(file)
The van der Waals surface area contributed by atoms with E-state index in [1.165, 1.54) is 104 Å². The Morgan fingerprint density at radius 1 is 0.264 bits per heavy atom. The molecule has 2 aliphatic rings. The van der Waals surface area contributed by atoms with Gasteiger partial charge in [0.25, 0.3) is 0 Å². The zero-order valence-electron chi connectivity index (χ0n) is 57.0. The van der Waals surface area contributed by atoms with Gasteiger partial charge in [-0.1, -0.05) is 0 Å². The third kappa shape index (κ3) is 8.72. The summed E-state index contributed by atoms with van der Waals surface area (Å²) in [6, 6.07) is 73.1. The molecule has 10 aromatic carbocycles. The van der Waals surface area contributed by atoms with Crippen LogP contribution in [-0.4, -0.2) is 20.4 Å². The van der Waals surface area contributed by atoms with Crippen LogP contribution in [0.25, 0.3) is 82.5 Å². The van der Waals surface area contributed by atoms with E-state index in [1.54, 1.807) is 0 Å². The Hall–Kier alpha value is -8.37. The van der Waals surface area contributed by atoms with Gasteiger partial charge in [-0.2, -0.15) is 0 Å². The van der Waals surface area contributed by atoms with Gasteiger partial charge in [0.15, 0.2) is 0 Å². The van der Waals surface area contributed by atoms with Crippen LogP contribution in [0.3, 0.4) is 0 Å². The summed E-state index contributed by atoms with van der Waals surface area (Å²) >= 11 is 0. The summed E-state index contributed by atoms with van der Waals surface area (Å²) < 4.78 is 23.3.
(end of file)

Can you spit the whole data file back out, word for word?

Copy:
The van der Waals surface area contributed by atoms with E-state index in [1.165, 1.54) is 104 Å². The Morgan fingerprint density at radius 1 is 0.264 bits per heavy atom. The molecule has 2 aliphatic rings. The van der Waals surface area contributed by atoms with Gasteiger partial charge in [0.25, 0.3) is 0 Å². The zero-order valence-electron chi connectivity index (χ0n) is 57.0. The van der Waals surface area contributed by atoms with Gasteiger partial charge in [-0.1, -0.05) is 0 Å². The third kappa shape index (κ3) is 8.72. The summed E-state index contributed by atoms with van der Waals surface area (Å²) in [6, 6.07) is 73.1. The molecule has 10 aromatic carbocycles. The van der Waals surface area contributed by atoms with Crippen LogP contribution in [-0.4, -0.2) is 20.4 Å². The van der Waals surface area contributed by atoms with Crippen LogP contribution in [0.25, 0.3) is 82.5 Å². The van der Waals surface area contributed by atoms with E-state index in [1.54, 1.807) is 0 Å². The Hall–Kier alpha value is -8.37. The van der Waals surface area contributed by atoms with Gasteiger partial charge in [-0.2, -0.15) is 0 Å². The van der Waals surface area contributed by atoms with Gasteiger partial charge in [0.15, 0.2) is 0 Å². The van der Waals surface area contributed by atoms with Crippen LogP contribution in [0.3, 0.4) is 0 Å². The summed E-state index contributed by atoms with van der Waals surface area (Å²) >= 11 is 0. The summed E-state index contributed by atoms with van der Waals surface area (Å²) < 4.78 is 23.3.